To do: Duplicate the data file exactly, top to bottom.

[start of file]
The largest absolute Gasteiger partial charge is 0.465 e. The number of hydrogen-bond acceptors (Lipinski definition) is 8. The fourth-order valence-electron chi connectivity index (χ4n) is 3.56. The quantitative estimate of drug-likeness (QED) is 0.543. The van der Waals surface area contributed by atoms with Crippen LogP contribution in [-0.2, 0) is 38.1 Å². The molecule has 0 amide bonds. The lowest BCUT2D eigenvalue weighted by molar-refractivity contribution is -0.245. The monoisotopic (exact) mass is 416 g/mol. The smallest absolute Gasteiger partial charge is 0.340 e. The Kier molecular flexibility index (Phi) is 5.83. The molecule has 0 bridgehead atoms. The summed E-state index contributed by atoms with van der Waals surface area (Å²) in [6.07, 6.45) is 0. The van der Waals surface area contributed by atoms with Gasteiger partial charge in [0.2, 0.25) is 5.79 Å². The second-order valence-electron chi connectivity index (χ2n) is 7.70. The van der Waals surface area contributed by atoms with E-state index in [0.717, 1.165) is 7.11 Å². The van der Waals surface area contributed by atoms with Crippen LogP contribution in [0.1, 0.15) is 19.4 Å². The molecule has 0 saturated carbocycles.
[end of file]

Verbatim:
The largest absolute Gasteiger partial charge is 0.465 e. The number of hydrogen-bond acceptors (Lipinski definition) is 8. The fourth-order valence-electron chi connectivity index (χ4n) is 3.56. The quantitative estimate of drug-likeness (QED) is 0.543. The van der Waals surface area contributed by atoms with Crippen LogP contribution in [-0.2, 0) is 38.1 Å². The molecule has 0 amide bonds. The lowest BCUT2D eigenvalue weighted by molar-refractivity contribution is -0.245. The monoisotopic (exact) mass is 416 g/mol. The smallest absolute Gasteiger partial charge is 0.340 e. The Kier molecular flexibility index (Phi) is 5.83. The molecule has 0 bridgehead atoms. The summed E-state index contributed by atoms with van der Waals surface area (Å²) in [6.07, 6.45) is 0. The van der Waals surface area contributed by atoms with Gasteiger partial charge in [0.2, 0.25) is 5.79 Å². The second-order valence-electron chi connectivity index (χ2n) is 7.70. The van der Waals surface area contributed by atoms with E-state index in [0.717, 1.165) is 7.11 Å². The van der Waals surface area contributed by atoms with Crippen LogP contribution in [0.1, 0.15) is 19.4 Å². The molecule has 0 saturated carbocycles.